December 26th, 2013


an ambivalence of sherlocks

I liked the first series of Sherlock. I liked it a lot. Maybe I just needed a new fandom at the time or maybe I was more willing to cut the show some slack, but it was my jam. There was a charm and cleverness to it, and it was high on its own fannish joy at playing with the Sherlock mythos. The racism was pretty egregious, and the treatment of female characters was dismissive at best. But all pop culture is about tradeoffs when it comes to social justice things. You make your own peace with it.

The second series of Sherlock was a far different story. The charm seemed to fade into a certain kind of smugness that was present during the first series, but not quite as obvious or annoying. The female characters were shit on more often. Irene Adler was pretty much wasted in favor of a faux edginess that is always grating. The show decided to wallow in its cleverness, just in case we didn't realize how clever it was the first time around. It felt like a bunch of dudes jerking off to how awesome Sherlock is all the time without the care or the thoughtfulness to make an interesting character portrait. My viewings of the show went from 'viewings' to 'hatewatches' very quickly. There were still things to enjoy. Martin Freeman's Watson still remains delightful, and the cinematography is, as always, gorgeous. The gleeful energy of the series still caries through, but I just couldn't let it pull me along.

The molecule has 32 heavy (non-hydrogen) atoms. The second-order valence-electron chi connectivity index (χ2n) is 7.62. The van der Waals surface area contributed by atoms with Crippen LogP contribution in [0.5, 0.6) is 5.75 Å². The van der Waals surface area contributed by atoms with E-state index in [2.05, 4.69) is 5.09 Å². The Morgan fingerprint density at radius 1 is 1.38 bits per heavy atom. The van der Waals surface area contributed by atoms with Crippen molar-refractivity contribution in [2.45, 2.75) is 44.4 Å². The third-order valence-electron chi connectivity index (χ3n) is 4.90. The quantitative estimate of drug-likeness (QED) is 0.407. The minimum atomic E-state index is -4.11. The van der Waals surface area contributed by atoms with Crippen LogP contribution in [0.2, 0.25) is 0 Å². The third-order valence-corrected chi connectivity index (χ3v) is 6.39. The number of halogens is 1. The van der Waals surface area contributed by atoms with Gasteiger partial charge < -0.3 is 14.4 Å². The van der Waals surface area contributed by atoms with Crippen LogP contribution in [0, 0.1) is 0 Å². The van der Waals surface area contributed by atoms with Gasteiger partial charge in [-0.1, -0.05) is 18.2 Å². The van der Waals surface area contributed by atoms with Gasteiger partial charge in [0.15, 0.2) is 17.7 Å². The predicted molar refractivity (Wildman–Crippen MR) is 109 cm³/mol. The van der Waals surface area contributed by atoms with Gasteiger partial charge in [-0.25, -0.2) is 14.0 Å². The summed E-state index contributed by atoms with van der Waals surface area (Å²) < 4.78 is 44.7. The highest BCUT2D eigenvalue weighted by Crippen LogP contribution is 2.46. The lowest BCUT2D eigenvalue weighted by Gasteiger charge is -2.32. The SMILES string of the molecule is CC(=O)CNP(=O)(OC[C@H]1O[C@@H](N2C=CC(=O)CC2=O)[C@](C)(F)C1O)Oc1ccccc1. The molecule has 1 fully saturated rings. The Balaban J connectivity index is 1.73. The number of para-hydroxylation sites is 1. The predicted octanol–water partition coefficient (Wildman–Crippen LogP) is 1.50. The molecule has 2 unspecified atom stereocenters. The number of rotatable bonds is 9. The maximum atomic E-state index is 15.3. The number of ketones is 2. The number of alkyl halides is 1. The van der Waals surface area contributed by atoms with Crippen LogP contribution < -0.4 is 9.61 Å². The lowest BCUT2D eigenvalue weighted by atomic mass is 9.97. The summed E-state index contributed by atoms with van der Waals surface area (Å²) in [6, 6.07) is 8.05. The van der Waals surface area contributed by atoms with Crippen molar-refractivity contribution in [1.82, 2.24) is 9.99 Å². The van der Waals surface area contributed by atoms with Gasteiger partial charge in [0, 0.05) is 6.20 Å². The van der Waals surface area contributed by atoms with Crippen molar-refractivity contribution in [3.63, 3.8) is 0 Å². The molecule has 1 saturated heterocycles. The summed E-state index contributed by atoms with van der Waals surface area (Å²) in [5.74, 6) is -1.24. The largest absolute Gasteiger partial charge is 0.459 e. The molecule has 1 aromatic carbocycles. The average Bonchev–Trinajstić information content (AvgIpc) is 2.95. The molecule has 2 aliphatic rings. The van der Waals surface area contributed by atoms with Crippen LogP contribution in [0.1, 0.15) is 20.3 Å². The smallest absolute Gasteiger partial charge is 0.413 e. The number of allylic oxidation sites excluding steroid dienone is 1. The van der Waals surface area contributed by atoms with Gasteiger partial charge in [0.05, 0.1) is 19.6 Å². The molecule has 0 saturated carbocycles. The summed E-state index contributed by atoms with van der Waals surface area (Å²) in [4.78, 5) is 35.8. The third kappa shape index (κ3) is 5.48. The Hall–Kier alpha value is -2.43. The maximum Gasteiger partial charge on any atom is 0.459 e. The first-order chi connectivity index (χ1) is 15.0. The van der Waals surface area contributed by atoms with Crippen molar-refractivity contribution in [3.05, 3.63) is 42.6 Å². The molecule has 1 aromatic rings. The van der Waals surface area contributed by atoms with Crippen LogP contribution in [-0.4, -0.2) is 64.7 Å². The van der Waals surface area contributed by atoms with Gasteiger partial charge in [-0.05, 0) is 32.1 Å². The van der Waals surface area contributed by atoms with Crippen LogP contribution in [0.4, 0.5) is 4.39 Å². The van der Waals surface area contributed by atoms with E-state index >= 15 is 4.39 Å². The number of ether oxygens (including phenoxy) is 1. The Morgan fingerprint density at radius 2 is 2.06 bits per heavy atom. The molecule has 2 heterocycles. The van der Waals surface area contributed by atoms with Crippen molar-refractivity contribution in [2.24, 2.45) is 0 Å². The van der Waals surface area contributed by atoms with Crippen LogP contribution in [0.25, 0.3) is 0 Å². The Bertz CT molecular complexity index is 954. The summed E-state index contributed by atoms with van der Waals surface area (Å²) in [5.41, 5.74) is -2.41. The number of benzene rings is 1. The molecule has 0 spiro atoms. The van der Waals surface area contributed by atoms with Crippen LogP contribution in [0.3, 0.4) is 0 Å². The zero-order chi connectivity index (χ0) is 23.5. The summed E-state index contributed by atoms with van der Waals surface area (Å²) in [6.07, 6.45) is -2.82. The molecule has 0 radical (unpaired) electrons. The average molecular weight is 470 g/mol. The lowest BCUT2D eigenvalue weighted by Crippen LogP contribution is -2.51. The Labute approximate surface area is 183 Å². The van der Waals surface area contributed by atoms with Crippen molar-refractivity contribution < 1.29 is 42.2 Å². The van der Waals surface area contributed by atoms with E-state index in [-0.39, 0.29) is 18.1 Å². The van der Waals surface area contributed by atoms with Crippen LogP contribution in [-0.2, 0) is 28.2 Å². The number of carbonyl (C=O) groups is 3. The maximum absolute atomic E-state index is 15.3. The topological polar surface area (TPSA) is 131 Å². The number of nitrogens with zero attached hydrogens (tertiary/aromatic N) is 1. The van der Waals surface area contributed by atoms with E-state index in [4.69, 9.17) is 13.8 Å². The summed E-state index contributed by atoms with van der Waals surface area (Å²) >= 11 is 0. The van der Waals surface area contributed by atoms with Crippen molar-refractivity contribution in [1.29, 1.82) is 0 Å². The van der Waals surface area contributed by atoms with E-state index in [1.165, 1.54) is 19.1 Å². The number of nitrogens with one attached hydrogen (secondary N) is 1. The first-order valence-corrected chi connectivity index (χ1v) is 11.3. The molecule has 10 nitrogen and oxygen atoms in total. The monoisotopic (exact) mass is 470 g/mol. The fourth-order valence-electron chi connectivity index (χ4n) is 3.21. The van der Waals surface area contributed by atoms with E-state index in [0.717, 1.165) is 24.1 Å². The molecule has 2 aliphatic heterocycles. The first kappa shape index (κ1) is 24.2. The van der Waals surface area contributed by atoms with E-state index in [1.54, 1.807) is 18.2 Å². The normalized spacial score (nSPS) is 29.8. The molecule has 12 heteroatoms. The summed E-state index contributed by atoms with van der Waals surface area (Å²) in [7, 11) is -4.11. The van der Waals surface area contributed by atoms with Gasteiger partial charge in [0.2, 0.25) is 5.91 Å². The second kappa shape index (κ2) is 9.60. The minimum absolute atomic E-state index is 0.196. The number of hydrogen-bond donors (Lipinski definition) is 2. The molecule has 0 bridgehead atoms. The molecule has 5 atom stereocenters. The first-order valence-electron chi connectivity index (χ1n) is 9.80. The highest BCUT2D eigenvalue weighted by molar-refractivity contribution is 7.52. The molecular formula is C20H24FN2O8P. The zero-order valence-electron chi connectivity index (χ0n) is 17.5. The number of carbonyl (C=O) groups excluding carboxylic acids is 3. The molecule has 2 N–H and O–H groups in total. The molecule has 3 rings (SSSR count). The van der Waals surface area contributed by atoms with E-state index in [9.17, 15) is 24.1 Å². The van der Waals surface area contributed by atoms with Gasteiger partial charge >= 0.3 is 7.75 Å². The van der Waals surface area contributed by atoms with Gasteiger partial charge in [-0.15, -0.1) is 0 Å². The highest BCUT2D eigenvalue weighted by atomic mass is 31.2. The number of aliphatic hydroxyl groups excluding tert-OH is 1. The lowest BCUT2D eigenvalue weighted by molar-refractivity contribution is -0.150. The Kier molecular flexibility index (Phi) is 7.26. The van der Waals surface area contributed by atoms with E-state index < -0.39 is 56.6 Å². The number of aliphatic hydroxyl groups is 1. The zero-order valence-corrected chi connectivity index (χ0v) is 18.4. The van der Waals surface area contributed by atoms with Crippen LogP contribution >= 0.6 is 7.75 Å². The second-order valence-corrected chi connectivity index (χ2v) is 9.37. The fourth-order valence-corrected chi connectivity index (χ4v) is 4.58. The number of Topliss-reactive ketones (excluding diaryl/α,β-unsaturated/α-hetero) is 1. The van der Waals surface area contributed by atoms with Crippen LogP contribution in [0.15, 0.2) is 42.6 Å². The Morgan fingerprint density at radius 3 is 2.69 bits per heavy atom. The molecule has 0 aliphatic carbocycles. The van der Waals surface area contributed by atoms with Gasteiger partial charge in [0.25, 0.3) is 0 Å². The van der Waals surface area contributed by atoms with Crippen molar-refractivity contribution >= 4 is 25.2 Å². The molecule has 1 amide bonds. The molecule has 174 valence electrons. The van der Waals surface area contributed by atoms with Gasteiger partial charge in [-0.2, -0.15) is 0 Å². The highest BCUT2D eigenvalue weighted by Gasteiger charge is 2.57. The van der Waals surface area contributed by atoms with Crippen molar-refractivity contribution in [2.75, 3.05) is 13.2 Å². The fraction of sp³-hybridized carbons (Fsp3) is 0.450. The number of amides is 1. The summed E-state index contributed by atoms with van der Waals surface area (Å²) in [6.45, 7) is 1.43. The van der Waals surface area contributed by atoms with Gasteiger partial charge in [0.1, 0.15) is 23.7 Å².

Elementary, though with plenty of faults of its own, is so much better at the nuanced character work. It doesn't have the energy of Sherlock. I have a hard time following it from week to week, because the procedural nature of the thing can drag it down. But it is a careful show, and watching the relationships and storylines unfold with precision is extremely delightful.

I am still trying to decide whether or not I'm going to watch the next series of Sherlock. I can already tell that the things I hated about the second season are still going to be there if not worse. I know that if I do watch it, my past bitterness will make it difficult for me to move on to what is actually worthwhile. And yet, I still feel an obligation to see it through to the end. I know it's not particularly rational, but I still want to.

I watched the 7 minute minisoide of Sherlock yesterday, and I ended up tuning out about half of it because the circlejerk over Sherlock was back up and running again, but there was still that magic moment of Watson in the room, quiet and alone in his thoughts.

I still don't know if I'm going to watch the next series.

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